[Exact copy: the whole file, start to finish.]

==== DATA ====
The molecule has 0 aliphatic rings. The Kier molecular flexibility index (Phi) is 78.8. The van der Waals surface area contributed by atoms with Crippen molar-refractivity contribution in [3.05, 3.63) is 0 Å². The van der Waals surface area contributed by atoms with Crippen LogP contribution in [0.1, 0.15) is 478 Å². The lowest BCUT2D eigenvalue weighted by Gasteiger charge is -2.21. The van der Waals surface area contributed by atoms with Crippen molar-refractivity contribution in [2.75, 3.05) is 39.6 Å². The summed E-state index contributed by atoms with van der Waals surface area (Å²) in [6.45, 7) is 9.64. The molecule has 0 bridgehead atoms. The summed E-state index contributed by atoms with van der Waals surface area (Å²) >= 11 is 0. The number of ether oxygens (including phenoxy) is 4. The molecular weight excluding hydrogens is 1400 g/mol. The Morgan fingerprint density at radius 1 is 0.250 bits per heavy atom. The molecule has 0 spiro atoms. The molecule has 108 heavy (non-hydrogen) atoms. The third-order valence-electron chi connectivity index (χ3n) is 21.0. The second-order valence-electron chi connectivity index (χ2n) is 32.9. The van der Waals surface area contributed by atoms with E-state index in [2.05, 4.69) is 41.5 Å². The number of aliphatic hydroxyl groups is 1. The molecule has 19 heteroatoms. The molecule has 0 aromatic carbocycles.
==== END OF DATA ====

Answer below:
The molecule has 0 aliphatic rings. The Kier molecular flexibility index (Phi) is 78.8. The van der Waals surface area contributed by atoms with Crippen molar-refractivity contribution in [3.05, 3.63) is 0 Å². The van der Waals surface area contributed by atoms with Crippen LogP contribution in [0.1, 0.15) is 478 Å². The lowest BCUT2D eigenvalue weighted by Gasteiger charge is -2.21. The van der Waals surface area contributed by atoms with Crippen molar-refractivity contribution in [2.75, 3.05) is 39.6 Å². The summed E-state index contributed by atoms with van der Waals surface area (Å²) in [6.45, 7) is 9.64. The molecule has 0 bridgehead atoms. The summed E-state index contributed by atoms with van der Waals surface area (Å²) >= 11 is 0. The number of ether oxygens (including phenoxy) is 4. The molecular weight excluding hydrogens is 1400 g/mol. The Morgan fingerprint density at radius 1 is 0.250 bits per heavy atom. The molecule has 0 spiro atoms. The molecule has 108 heavy (non-hydrogen) atoms. The third-order valence-electron chi connectivity index (χ3n) is 21.0. The second-order valence-electron chi connectivity index (χ2n) is 32.9. The van der Waals surface area contributed by atoms with E-state index in [2.05, 4.69) is 41.5 Å². The number of aliphatic hydroxyl groups is 1. The molecule has 19 heteroatoms. The molecule has 0 aromatic carbocycles.